- Eros Pista Chili Paste (optional): If used, this chili paste adds heat and an extra layer of spiciness to the goulash, but it’s optional and can be adjusted based on your preference for spiciness.
Once you’ve gathered your ingredients, we will use the following process:
- Brown beef in batches. In a large, heavy pot or dutch oven, brown beef in batches. I don’t add fat, since beef will have some, but you can add a little oil or lard if you’d like. When beef is browned, set aside in a bowl.
- Brown vegetables. Melt the lard or butter in a Dutch oven over medium-high heat and cook the onions, carrots, and peppers until beginning to brown, about 7-10 minutes. Be sure to scrape up all the browned bits of beef as the onions and peppers cook.
- Assemble soup. Remove from heat and stir in the paprika, marjoram, salt and pepper. Add beef back to dish, toss well to mix thoroughly. Add the tomatoes, tomato paste, potatoes, beef broth, bay leaf.
- Boil, then simmer. Bring to a boil, cover, reduce the heat to medium, and simmer for 40 minutes – 3 hours. (The length of time is up to you – it is done at 40 minutes, but becomes thicker and more intense after slowly simmering on low for hours.)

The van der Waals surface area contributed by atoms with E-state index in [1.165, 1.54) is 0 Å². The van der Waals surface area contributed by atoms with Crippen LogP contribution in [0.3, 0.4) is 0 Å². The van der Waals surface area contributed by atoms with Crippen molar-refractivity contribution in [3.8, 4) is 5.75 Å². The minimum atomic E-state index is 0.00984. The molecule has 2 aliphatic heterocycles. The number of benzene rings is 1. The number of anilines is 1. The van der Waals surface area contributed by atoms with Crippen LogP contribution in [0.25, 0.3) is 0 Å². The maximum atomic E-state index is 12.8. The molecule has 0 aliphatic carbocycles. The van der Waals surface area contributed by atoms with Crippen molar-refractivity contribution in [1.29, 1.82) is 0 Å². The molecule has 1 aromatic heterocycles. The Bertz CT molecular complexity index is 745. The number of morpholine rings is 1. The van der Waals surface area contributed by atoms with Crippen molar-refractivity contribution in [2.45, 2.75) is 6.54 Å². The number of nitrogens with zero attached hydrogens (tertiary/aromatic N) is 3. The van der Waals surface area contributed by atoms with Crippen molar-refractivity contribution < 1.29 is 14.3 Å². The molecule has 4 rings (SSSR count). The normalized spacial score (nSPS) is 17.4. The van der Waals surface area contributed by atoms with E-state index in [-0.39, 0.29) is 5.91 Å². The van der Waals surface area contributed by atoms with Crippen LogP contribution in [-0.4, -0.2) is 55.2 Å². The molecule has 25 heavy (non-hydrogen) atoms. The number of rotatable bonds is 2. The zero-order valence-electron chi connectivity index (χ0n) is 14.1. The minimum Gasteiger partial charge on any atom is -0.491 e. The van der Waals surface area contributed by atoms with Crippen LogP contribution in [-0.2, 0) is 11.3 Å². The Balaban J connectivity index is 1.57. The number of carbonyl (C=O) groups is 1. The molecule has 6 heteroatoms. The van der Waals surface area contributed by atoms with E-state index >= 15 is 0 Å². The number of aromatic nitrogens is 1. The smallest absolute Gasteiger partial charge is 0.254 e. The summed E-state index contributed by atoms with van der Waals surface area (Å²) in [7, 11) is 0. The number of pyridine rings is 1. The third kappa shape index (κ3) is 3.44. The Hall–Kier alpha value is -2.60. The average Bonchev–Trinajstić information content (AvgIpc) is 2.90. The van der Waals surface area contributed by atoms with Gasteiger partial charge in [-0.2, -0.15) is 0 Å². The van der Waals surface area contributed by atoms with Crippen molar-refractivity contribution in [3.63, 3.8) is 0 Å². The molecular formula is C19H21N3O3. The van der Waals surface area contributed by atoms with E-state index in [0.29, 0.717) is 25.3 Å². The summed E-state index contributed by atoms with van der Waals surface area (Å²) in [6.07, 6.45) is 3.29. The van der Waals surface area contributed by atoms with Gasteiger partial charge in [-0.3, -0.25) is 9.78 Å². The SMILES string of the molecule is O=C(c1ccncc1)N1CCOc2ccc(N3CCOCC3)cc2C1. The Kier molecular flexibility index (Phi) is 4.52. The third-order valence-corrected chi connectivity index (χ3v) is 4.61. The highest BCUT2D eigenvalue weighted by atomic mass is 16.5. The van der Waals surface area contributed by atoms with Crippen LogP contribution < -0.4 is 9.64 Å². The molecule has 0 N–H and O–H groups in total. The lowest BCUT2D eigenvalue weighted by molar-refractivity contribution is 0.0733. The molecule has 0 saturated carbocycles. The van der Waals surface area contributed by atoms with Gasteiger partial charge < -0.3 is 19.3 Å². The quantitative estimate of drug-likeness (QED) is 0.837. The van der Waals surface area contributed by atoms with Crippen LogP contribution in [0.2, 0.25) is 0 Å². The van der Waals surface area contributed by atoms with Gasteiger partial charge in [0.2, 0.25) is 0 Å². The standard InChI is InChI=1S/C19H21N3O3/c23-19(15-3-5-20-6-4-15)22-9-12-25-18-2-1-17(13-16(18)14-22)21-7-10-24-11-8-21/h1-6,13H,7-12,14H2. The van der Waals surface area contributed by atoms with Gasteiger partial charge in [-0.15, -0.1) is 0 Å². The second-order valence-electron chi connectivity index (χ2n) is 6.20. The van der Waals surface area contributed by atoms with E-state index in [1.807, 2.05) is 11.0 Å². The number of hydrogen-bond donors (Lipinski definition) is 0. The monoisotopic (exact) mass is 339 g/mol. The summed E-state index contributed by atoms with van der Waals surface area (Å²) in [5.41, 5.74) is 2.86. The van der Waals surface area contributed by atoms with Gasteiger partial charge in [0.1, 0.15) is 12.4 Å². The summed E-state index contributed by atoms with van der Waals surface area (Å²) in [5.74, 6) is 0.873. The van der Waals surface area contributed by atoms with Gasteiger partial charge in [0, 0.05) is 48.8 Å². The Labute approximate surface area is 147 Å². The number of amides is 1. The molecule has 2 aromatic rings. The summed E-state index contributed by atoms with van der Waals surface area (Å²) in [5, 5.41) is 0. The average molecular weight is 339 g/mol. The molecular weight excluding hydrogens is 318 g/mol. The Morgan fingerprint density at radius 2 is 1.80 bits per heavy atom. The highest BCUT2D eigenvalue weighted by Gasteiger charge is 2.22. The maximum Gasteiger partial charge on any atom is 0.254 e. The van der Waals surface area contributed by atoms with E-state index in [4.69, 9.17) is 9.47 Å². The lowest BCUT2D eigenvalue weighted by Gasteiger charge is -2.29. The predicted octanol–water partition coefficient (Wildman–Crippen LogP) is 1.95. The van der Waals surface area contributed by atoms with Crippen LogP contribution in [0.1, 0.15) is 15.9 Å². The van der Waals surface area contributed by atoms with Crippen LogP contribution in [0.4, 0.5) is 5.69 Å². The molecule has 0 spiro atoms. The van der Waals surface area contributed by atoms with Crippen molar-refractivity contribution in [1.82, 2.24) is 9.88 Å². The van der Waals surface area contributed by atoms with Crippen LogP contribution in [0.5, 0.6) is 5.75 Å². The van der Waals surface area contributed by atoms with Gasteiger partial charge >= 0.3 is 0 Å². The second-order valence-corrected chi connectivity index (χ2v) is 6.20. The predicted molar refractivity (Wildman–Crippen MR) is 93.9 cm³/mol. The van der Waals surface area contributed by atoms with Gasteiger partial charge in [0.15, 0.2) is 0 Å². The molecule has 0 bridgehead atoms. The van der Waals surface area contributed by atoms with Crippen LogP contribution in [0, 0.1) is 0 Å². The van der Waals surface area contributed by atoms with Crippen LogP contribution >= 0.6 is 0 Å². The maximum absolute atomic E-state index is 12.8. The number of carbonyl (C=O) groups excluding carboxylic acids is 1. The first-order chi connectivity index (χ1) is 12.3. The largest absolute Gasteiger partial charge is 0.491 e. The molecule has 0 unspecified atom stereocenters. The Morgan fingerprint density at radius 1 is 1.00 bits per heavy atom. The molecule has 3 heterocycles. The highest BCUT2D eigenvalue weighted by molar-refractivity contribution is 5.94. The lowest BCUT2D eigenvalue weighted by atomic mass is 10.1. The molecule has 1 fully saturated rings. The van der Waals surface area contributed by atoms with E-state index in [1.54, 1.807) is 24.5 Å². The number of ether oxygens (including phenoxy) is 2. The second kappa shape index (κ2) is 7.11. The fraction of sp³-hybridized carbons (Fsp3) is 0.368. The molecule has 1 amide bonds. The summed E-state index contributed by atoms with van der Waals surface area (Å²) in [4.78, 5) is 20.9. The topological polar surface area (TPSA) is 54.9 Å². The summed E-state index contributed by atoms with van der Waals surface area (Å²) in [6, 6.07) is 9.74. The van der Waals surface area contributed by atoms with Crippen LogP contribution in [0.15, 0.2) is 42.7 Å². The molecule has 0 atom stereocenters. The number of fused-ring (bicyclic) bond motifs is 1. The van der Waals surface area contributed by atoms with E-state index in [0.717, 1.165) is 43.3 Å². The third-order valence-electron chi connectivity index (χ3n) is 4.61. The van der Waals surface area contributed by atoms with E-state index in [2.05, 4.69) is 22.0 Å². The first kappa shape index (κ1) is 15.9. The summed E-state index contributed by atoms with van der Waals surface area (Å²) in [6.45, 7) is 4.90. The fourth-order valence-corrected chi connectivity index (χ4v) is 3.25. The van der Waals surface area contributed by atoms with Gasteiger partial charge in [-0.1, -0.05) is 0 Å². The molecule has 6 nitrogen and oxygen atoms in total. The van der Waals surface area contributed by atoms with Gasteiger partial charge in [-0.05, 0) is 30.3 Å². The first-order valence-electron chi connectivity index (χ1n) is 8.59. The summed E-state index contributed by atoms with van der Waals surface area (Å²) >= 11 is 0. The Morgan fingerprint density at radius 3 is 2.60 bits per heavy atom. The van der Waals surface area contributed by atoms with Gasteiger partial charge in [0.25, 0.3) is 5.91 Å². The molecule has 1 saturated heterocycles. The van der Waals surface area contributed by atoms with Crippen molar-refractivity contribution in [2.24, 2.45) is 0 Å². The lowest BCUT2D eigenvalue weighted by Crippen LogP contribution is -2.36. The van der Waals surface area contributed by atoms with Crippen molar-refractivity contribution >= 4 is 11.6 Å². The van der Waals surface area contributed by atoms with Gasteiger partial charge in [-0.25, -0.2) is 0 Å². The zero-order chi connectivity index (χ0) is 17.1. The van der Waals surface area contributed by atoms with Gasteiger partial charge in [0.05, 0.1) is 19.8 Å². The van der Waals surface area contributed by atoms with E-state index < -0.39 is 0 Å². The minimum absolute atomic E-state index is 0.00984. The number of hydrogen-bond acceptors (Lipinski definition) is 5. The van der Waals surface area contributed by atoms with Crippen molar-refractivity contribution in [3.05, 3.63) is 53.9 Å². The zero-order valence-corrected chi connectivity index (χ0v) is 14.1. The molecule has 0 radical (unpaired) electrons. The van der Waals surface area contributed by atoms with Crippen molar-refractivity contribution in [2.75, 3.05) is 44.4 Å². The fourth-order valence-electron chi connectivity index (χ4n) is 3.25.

- Enjoy! Serve. Add salt or Eros Pista chili pasta to taste.
Tips and Tricks for Perfect Authentic Hungarian Goulash
Use Hungarian Paprika: The quality and type of paprika you use are crucial. Opt for high-quality Hungarian paprika, either sweet (édes) or hot (csíp?s), depending on your heat preference. While paprika is just dried bell peppers, the Hungarian paprika lends a huge difference in flavor you want to get perfectly. This is the primary flavoring agent for goulash. You can adjust other spices as you’d like, but the paprika is really critical here!
Render Fat: If using pork lard or bacon fat, start by rendering it in the pot. This provides a flavorful base for sautéing the onions and meat.